A year ago, Paypal owned Venmo made news after a Mozilla fellow downloaded over 207 million transaction details. The same has now been done by a computer science student, Dan Salmon who was able to download seven million transaction details of Venmo users over a period of six months.
None of the two data breaches were done by black hat hackers. Rather, the breaches were carried out by ethical, or “white hat” hackers, in order to warn the company of underlying security issues.
The amount of data scraped through hacking Venmo calls attention to how easy it is to obtain transaction data of Venmo users. It also serves as a reflection of the minimal efforts that the company has made towards data privacy since the first hack.
Is Venmo Unconcerned?
The Venmo app today comes with a default setting that makes all transaction data publicly available. After the data scraping of over 207 million, Venmo did take a step to redefine some of its privacy guidelines. Soon after, however, when users started to switch their privacy settings from public to private, the company removed a warning from its app that prompted users to do so.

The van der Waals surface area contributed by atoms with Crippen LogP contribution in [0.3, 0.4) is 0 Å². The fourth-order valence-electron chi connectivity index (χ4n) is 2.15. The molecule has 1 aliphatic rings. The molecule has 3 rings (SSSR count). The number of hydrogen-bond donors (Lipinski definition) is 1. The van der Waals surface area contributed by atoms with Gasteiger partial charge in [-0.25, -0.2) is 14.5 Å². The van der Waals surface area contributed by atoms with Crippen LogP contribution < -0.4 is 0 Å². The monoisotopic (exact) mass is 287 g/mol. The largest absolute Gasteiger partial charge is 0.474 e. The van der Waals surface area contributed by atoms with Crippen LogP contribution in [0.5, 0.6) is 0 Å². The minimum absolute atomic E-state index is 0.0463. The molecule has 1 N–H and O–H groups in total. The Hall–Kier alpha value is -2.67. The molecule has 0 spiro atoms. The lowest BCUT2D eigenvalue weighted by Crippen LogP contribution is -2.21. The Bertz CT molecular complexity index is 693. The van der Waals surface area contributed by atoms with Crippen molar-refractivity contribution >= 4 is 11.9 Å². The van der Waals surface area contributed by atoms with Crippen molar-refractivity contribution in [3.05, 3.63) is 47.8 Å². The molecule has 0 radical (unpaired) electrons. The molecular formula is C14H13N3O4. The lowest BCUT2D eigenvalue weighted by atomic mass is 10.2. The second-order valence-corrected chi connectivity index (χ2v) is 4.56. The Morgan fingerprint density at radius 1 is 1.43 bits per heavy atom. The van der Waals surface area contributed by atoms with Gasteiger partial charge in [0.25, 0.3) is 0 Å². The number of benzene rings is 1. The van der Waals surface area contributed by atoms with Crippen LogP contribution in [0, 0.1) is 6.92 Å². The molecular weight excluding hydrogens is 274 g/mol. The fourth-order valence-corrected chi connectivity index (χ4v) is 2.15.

What makes the public availability of Venmo’s transaction data worth the concern is that it clearly indicates the parties between whom the transaction has been done. It also sometimes prompts the purpose of the transaction.
Blockchain: Public Yet Secure Alternative to Venmo
If you compare the public availability of Venmo’s transaction data with that of blockchain transaction data, the one major difference is that the identity of the peers and purpose of the transactions is not compromised in the case of blockchain.
It is actually the one most talked about feature of blockchain that all transactions on it are anonymous, and it’s next to impossible for anyone to scrape the data to find the people behind the transactions.
Should Venmo consider using the blockchain technology for storing its transaction data? Let us know your thoughts in the comments below.